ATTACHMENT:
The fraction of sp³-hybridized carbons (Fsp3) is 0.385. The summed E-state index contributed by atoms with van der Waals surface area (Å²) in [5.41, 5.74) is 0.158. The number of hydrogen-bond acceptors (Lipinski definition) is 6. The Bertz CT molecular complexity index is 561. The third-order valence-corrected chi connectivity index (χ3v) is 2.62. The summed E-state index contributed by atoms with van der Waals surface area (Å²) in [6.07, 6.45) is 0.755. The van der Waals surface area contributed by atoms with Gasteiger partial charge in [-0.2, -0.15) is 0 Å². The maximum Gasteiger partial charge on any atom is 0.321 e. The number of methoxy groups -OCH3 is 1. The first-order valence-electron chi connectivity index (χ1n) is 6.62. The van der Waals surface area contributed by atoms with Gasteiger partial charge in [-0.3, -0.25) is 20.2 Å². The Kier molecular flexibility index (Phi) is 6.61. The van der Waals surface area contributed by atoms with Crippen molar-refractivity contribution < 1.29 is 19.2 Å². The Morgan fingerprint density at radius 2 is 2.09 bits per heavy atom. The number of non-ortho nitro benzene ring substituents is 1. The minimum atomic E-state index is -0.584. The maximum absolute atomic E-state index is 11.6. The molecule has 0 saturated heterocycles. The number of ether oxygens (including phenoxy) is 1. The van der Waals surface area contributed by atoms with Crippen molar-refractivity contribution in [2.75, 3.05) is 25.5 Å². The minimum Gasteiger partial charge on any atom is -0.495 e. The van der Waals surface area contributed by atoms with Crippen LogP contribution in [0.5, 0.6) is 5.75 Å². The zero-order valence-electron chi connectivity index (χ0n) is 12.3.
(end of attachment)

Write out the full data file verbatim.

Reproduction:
The fraction of sp³-hybridized carbons (Fsp3) is 0.385. The summed E-state index contributed by atoms with van der Waals surface area (Å²) in [5.41, 5.74) is 0.158. The number of hydrogen-bond acceptors (Lipinski definition) is 6. The Bertz CT molecular complexity index is 561. The third-order valence-corrected chi connectivity index (χ3v) is 2.62. The summed E-state index contributed by atoms with van der Waals surface area (Å²) in [6.07, 6.45) is 0.755. The van der Waals surface area contributed by atoms with Gasteiger partial charge in [-0.2, -0.15) is 0 Å². The maximum Gasteiger partial charge on any atom is 0.321 e. The number of methoxy groups -OCH3 is 1. The first-order valence-electron chi connectivity index (χ1n) is 6.62. The van der Waals surface area contributed by atoms with Gasteiger partial charge in [-0.3, -0.25) is 20.2 Å². The Kier molecular flexibility index (Phi) is 6.61. The van der Waals surface area contributed by atoms with Crippen molar-refractivity contribution < 1.29 is 19.2 Å². The Morgan fingerprint density at radius 2 is 2.09 bits per heavy atom. The number of non-ortho nitro benzene ring substituents is 1. The minimum atomic E-state index is -0.584. The maximum absolute atomic E-state index is 11.6. The molecule has 0 saturated heterocycles. The number of ether oxygens (including phenoxy) is 1. The van der Waals surface area contributed by atoms with Crippen molar-refractivity contribution in [2.75, 3.05) is 25.5 Å². The minimum Gasteiger partial charge on any atom is -0.495 e. The van der Waals surface area contributed by atoms with Crippen LogP contribution in [0.5, 0.6) is 5.75 Å². The zero-order valence-electron chi connectivity index (χ0n) is 12.3.